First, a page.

All three carriers were sending out maintenance work on engines, landing gear, auxiliary power units and components to MROs, officials say, and will continue to do so in the near term.
Each of the three carriers, of course, had its own European Aviation Safety Agency (EASA)-approved Maintenance Part M program, and those have been retained. But joint project teams are working on establishing ways to enhance the overall organization's performance and reduce costs through synergies within the Part M program.
Although it is difficult to read the tea leaves regarding the future of American Eagle, American Airlines' regional airline affiliate, Eagle currently “does its own aircraft maintenance and always has,” an Eagle source says.
The carrier has heavy maintenance bases in Abilene, Texas, and Marquette, Mich., with extensive facilities. Both handle Eagle's current fleet of 213 Embraer regional jets and 59 CRJs. Eagle's nine ATRs are being phased out.
Eagle Aviation Services Inc. (EASI) in Abilene is a combined hangar/stores/office complex. In its four hangars, EASI operates five nose-to-tail dock lines which completed more than 76 heavy checks last year, an official says. It also handles overnight aircraft and drop-in work, and modification programs.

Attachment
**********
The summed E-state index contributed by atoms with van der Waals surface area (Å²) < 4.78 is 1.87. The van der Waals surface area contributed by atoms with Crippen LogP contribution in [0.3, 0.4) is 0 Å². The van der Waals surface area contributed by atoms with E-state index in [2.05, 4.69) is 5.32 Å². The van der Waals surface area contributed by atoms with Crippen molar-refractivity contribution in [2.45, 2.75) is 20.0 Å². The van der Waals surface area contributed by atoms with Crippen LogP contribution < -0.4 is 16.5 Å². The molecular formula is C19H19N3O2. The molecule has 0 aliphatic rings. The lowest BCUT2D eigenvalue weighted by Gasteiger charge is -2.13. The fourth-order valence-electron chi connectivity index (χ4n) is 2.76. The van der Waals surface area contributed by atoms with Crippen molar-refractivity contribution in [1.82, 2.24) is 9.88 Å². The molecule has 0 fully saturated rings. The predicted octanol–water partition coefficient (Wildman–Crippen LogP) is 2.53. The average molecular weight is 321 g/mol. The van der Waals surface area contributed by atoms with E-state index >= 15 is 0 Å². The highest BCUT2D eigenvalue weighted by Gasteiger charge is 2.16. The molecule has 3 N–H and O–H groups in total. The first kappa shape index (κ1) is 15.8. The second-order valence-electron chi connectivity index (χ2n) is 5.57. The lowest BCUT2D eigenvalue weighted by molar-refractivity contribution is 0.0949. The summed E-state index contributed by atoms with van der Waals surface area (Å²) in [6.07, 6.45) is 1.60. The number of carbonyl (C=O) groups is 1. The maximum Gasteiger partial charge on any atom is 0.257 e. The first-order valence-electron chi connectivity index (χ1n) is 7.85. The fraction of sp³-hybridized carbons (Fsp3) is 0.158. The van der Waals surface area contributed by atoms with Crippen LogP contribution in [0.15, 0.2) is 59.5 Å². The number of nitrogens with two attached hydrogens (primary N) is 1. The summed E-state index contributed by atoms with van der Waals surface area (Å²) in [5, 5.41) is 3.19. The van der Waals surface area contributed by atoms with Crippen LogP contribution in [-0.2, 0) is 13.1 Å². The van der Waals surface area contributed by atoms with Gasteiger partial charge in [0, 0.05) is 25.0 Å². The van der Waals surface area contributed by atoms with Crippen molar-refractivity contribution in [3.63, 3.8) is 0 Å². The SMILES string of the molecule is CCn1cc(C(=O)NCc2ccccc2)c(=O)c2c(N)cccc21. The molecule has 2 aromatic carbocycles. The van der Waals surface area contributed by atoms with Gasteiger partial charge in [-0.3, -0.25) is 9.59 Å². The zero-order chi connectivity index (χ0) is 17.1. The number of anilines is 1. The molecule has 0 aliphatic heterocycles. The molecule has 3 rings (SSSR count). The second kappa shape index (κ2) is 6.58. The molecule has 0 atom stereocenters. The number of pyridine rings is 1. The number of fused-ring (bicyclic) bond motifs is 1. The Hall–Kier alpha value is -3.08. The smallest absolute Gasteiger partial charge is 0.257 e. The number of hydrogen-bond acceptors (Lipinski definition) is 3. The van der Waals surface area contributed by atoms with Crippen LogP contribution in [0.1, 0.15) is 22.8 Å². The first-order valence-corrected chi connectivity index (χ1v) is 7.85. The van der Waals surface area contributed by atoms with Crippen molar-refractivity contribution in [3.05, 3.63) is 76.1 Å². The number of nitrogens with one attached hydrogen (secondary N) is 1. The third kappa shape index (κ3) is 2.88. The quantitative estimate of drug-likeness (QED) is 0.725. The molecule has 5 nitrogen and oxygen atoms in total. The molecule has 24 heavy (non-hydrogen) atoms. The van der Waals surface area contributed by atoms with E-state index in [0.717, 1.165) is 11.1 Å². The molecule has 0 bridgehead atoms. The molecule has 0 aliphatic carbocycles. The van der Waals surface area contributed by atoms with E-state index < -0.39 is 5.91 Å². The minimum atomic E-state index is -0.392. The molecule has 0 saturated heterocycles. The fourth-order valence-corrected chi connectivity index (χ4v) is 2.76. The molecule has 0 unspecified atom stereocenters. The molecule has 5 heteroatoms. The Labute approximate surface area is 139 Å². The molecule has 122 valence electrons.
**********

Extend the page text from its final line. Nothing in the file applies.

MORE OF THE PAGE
American Eagle's Marquette facility has three hangars, accommodating three nose-to-tail lines for heavy maintenance. The facility performed 65 heavy checks on Eagle's ERJ 135/145 and Bombardier CRJ700 aircraft last year, in addition to overnight and drop-in work, Eagle says. American also has 10 line stations across the U.S., and “four additional contract line bases” that only work on Embraer aircraft. Most major engine work is done by Rolls-Royce and General Electric.
In the past, American had the most restrictive of scope clauses with its pilots' union, dictating the size of aircraft American Eagle and regional partners could operate. This is why there are so many regional jets with 50 seats or less—225—in AMR Corp.'s regional fleet. With the carrier in bankruptcy protection, its pilots' union has agreed to a new pact allowing American to outsource the operation of aircraft with 76 seats or less to Eagle and other regionals. The change has potential implications for American Eagle's MRO services as well.
Some carriers with considerable in-house MRO capabilities have been changing course in the last few years.
Republic Airways has stepped-up its outsourcing. The carrier signed a long-term maintenance agreement last year with Bombardier Commercial Aircraft Services for support of Q400s. The nine-year contract covers all heavy maintenance for 32 Q400s it began operating on behalf of United Express.